Boxwood Avenue

This Week on the Ranch | No. 9

ranch lifeChloe | Boxwood Ave.2 Comments

"This Week on the Ranch" is a weekly series sharing snippets and stories from life on the range. 

Miniature Nubians & Pygmy goats |

This time of year is my very favorite. The cows and heifers are bred and get to relax in fields for longer periods of time than in the summer. Work consists of doctoring, sorting, and working the cattle. 

I love long summer rides, but they can often drag on and on, and by hour 6, you're ready to get off that saddle. This time of year is much more interesting because we get to doctor, sort, and rope. Calving season is coming up, and that is really the most fun time of year, but the pre-calving work is great too because you're making sure that all of the animals are healthy and ready for their upcoming births. 

This week Greg asked me if I wanted to come along and help them doctor the heifer calves for bad eyes. I was excited because I had work to finish up in the morning, but was able to go out and help them in the afternoon. We aren't necessarily pro-antibiotics (we avoid if we can), but if we find a sick animal, we take the time and effort to doctor it. I've shared my thoughts about antibiotics in this post if you are interested. 

We started out by heading out to the heifer field to gather them up and push them into the stack yard. Since I still haven't picked up roping, my job consisted of walking through the bunch and looking for any goopy, yucky eyes, or anything else that stood out (abscesses, cuts, etc...). When I found one, I'd point her out to the guys, they'd rope her, and then I'd come in with one of the guys and doctor her.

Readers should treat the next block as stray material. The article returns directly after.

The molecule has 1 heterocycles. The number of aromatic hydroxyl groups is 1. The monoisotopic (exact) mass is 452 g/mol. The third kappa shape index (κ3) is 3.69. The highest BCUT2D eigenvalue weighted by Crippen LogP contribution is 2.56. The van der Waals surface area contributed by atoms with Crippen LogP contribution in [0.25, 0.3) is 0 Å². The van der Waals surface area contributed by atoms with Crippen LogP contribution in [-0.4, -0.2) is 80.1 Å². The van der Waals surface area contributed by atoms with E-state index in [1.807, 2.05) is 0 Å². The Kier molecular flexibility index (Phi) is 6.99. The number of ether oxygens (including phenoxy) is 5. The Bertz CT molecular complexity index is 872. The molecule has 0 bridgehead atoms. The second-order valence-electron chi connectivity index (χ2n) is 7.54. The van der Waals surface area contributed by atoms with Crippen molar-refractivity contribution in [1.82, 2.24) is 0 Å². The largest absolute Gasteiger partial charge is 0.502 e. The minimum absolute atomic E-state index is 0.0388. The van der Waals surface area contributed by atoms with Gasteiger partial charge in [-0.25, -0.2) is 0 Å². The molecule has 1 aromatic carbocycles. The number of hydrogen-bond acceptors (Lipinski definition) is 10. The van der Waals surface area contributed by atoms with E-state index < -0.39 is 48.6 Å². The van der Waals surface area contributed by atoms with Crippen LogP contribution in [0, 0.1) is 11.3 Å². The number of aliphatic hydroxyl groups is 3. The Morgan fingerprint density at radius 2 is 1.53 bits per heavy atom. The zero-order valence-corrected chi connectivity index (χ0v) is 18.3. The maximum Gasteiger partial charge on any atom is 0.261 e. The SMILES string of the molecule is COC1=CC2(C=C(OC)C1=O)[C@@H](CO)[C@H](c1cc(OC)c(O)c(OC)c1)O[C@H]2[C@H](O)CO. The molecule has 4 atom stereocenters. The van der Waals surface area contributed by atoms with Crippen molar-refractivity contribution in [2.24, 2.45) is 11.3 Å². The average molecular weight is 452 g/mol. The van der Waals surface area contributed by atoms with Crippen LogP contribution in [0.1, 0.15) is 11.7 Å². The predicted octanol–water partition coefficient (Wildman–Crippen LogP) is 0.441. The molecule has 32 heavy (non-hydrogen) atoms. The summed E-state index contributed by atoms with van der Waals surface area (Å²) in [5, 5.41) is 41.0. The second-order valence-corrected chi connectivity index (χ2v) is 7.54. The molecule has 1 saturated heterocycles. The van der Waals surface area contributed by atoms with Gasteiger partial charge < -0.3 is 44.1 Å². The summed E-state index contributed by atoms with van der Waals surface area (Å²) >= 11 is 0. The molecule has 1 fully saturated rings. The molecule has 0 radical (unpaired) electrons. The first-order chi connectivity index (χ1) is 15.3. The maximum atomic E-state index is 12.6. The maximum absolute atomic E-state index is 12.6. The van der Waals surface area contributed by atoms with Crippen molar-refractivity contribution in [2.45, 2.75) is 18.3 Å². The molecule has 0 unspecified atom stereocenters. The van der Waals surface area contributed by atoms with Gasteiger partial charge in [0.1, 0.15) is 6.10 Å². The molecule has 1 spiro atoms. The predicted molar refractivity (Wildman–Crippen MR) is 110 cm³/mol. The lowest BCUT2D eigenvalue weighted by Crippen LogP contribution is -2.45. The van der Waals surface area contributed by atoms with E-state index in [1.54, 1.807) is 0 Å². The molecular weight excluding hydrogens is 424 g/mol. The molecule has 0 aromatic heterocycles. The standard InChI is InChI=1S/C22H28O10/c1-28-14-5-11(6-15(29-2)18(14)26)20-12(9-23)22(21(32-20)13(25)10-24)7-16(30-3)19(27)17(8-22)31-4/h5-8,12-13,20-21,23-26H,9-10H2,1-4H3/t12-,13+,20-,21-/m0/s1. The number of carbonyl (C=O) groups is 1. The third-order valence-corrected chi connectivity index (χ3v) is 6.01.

Each sick heifer received a shot of LA200 (antibiotic) and Vetericyn spray into their infected eyes; the whole process takes about 2 minutes. I can give shots to cattle very easily now, but it's still hard for me to do to my goats - probably because I have such an attachment to them. On Monday or Tuesday of this week, we will be bringing a big bunch of cattle to the chute to sort and doctor more bad eyes (eye infections) - which are very common this time of year. 

Each day we take note of any sick cattle we see, and doctor it as soon as possible because a healthy herd is our main priority. While this isn't the most glamorous side of ranching, it's a necessary part of it. It's really interesting to learn about animal management and all of the medications available to treat different illnesses. It's also helped me when I have a sick animal at home, I've learned so much about antibiotics and treatments. 

We got home early enough that I was able to take the kiddos for a long walk. Alfalfa is still really scared of the open field, I don't think he had ever been out of his pen before we got him, but Buckwheat is teaching both Alfalfa and Butternut how much fun an evening walk or free range time is. Alfalfa is getting better every day, he now lets me walk up to him and scratch him, which was out of the question when he first got here! They are all beginning to get along like brothers and sisters - Alfalfa and Buckwheat are best buds, and Butternut loves to lead up the rear. Last week Buckwheat bit the tip of Butternut's ear off, but she is healing up well, and we haven't had any further biting incidents in the Love Shack. 

I hope you enjoyed this little update on the kids and reading about doctoring, I love learning more and more about cattle management, and having the opportunity to share it with you! 

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